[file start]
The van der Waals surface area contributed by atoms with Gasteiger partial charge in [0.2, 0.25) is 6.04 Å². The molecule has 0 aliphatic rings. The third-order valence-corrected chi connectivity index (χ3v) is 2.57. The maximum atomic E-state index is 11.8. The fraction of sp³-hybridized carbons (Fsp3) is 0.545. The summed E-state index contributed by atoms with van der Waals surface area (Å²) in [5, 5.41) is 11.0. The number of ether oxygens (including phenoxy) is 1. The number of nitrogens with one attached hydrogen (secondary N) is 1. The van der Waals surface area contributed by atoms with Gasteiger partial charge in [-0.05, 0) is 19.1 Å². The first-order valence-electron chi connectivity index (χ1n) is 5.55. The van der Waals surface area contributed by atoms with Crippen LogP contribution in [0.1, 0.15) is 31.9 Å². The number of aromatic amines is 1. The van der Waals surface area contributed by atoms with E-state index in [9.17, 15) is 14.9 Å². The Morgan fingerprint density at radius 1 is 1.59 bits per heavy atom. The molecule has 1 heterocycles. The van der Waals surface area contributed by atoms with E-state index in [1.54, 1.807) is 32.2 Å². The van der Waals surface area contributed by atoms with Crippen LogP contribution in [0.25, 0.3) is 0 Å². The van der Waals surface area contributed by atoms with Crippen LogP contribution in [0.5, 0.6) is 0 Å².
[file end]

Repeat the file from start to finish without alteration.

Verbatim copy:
The van der Waals surface area contributed by atoms with Gasteiger partial charge in [0.2, 0.25) is 6.04 Å². The molecule has 0 aliphatic rings. The third-order valence-corrected chi connectivity index (χ3v) is 2.57. The maximum atomic E-state index is 11.8. The fraction of sp³-hybridized carbons (Fsp3) is 0.545. The summed E-state index contributed by atoms with van der Waals surface area (Å²) in [5, 5.41) is 11.0. The number of ether oxygens (including phenoxy) is 1. The number of nitrogens with one attached hydrogen (secondary N) is 1. The van der Waals surface area contributed by atoms with Gasteiger partial charge in [-0.05, 0) is 19.1 Å². The first-order valence-electron chi connectivity index (χ1n) is 5.55. The van der Waals surface area contributed by atoms with Crippen LogP contribution in [0.1, 0.15) is 31.9 Å². The number of aromatic amines is 1. The van der Waals surface area contributed by atoms with E-state index in [9.17, 15) is 14.9 Å². The Morgan fingerprint density at radius 1 is 1.59 bits per heavy atom. The molecule has 1 heterocycles. The van der Waals surface area contributed by atoms with E-state index in [1.54, 1.807) is 32.2 Å². The van der Waals surface area contributed by atoms with Crippen LogP contribution in [0.25, 0.3) is 0 Å². The van der Waals surface area contributed by atoms with Crippen LogP contribution in [0.5, 0.6) is 0 Å².